Boeing sells 200 of its 737 MAX planes to International Airlines Group, the first sale of the controversial airliners since two fatal crashes and subsequent worldwide groundings earlier this year.
A former Boeing chief test pilot is indicted by a United States grand jury for deceiving the Federal Aviation Administration during the certification process for the Boeing 737 MAX aircraft, which resulted in two fatal crashes and a subsequent grounding of the aircraft.
Boeing agrees to pay US$2.5 billion to settle criminal charges claiming that it covered-up design flaws in its Boeing 737 MAX passenger planes from safety officials. The U.S. Department of Justice says that the firm chose "profit over candour".
The U.S. Federal Aviation Administration clears Boeing's 737 MAX to fly again, provided that all planes receive modifications to their software and wiring and that all pilots receive additional training.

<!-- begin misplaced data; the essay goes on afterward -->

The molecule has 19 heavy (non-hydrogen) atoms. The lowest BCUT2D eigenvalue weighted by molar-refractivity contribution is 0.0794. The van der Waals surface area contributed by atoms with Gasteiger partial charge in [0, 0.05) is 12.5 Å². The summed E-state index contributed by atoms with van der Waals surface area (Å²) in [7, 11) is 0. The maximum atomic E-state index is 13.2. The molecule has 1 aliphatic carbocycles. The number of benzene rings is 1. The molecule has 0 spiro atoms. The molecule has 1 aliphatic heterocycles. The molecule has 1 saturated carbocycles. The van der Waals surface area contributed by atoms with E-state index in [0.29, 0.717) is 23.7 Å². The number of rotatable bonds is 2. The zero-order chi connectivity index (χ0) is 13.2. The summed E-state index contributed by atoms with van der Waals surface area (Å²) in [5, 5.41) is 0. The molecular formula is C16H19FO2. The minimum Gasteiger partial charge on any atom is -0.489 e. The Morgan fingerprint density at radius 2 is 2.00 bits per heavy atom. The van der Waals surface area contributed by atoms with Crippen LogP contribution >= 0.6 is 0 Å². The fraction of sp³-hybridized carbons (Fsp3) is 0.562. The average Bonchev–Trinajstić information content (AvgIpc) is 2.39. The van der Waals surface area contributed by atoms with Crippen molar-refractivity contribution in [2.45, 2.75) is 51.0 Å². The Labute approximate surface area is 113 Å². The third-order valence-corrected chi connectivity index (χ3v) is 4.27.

A United States House Committee on Transportation and Infrastructure report blames a "horrific culmination of a series of faulty technical assumptions by Boeing's engineers, a lack of transparency on the part of Boeing's management, and grossly insufficient oversight" by the Federal Aviation Administration for two deadly Boeing 737 MAX crashes, resulting in the airliner being grounded worldwide.
Russian aircraft leasing firm Avia Capital Services, which has ordered 35 Boeing 737 MAX aircraft, sues Boeing in an Illinois court in the first legal action taken by a 737 MAX customer in the wake of the groundings. Avia seek damages and a cancellation of the order, claiming Boeing were fraudulent, breached their contract with Avia, and negligently introduced design flaws to the aircraft and made negligent representations to the Federal Aviation Authority seeking the plane's certification. With nearly 400 jets grounded worldwide since March, lawyers representing Avia say they are discussing the possibility of joining the litigation with other companies.